As the battle of digital consumer privacy grows more complex and intense, most consumers are shrouded in a fog of war.Mozilla, the nonprofit that operates the Firefox browser, aims to change that with Rally, a new browser extension designed to democratize internet research and expand consumer awareness of how data is collected and used by platforms and private companies.
The Rally extension, which Mozilla made widely available today after an alpha release in early May, allows users to opt into tracking for research projects around how people use the internet. That kind of research is typically difficult to execute because the platforms that control so much of the internet’s everyday user experience — Google, say, or Facebook, or Amazon — often refuse to share data with academics, nonprofits, or third parties.
Two of the first three projects Rally will be used for were developed in partnership with academic institutions; a third focused on the recently identified behavior known as doomscrolling, will be conducted in-house by Mozilla.
“These companies are building models of your behavior and using it to predict your next steps online and, increasingly, offline,” said Rebecca Weiss, Rally’s project lead. “If things are built on data, and data is only held by a few, this net loss is felt by society.”
The key details:
At the moment, Rally is only being used by “several hundred” people, Weiss said, though the goal is to expand the panel considerably.Rally’s users’ data shares differ depending on the nature of the project they are participating in. Some projects only track browsing, while others track actions taken, such as whether a user shares a piece of content through social media. The data is also only shared with the organizations running that project.Though Mozilla is open to partnering with consumer-facing startups and organizations on projects that might make it clearer to people how their personal data is being used, it is not going to be used to sell consumer data, or in any commercial context at the outset.Rally is open to any internet user over the age of 19.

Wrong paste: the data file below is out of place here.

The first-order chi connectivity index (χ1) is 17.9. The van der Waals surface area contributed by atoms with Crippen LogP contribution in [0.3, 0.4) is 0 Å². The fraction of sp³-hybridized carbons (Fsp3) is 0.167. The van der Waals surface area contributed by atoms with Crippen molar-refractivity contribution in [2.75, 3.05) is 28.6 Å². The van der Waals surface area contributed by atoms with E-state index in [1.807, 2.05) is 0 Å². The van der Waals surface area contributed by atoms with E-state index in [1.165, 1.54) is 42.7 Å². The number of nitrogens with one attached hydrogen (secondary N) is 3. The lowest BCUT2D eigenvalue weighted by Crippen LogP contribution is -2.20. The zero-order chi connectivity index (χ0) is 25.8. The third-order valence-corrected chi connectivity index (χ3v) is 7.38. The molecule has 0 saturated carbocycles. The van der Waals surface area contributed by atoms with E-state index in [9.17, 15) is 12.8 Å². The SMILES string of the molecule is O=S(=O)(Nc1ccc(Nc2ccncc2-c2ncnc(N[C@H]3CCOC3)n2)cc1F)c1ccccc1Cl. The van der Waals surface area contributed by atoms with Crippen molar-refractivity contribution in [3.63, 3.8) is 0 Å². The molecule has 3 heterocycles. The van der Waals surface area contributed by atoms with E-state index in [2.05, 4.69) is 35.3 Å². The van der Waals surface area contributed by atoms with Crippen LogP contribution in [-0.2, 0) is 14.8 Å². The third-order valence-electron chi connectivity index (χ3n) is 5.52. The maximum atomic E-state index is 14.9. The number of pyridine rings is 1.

Historically, data-hoarding digital companies such as Google, Facebook and Amazon have made it difficult for academic researchers to access that data to study how people behave on the internet. Recently, a couple different companies have launched efforts to change that dynamic, many of them using browser extensions.
The Citizen Browser project, which nonprofit media company The Markup launched in late 2020, installed an extension on their browsers so Markup researchers could gather information about how various platforms behaved as they used them; Citizen Browser recently determined that Facebook is still recommending political groups to its users, something the platform vowed to stop doing after the Jan. 6 invasion of the U.S. capitol.
Separately, Invisibly, a startup that initially set out to overhaul the advertising experience on publishers’ sites, is now putting effort behind a more focused product designed around surveys.
But at the moment, lots of those efforts are small. The Citizen Browser Project, for example, has 1,200 people in it, a representative sample but much smaller than the hundreds of thousands of people that comprise some market research panels, or even the panels of some ad agencies; Omnicom Media Group unveiled a consumer panel with nearly 2 million people in it late last month. While Rally is available to many browsers, Firefox has about 7% of the global market share of desktop internet browsers, according to Statcounter.
Though Weiss declined to share a specific number of panelists she hoped Rally might amass, she said that building something large enough to rival a market research firm panel was among Mozilla’s goals.
Holding up a mirror
Rally’s success or usefulness will depend on the size of its panel. And to grow it, it will need to demonstrate real usefulness to the people that use it.
“Right now where we’re focused is on what does this community say we need,” Weiss said.
At the moment, Rally is meant to appeal to a kind of civic instinct in internet users. But as the studies and the collaborations with outside groups gets more sophisticated, Weiss hopes Rally will be able to share information back with users about how everybody else in the panel behaves, both as a kind of value exchange and also as a way of understanding the picture that some of the largest digital companies can and do draw from their consumers. “In this world, it’s the aggregations of this data that people use to draw inferences,” Weiss said. “You against an aggregate allows you to understand how much they know.”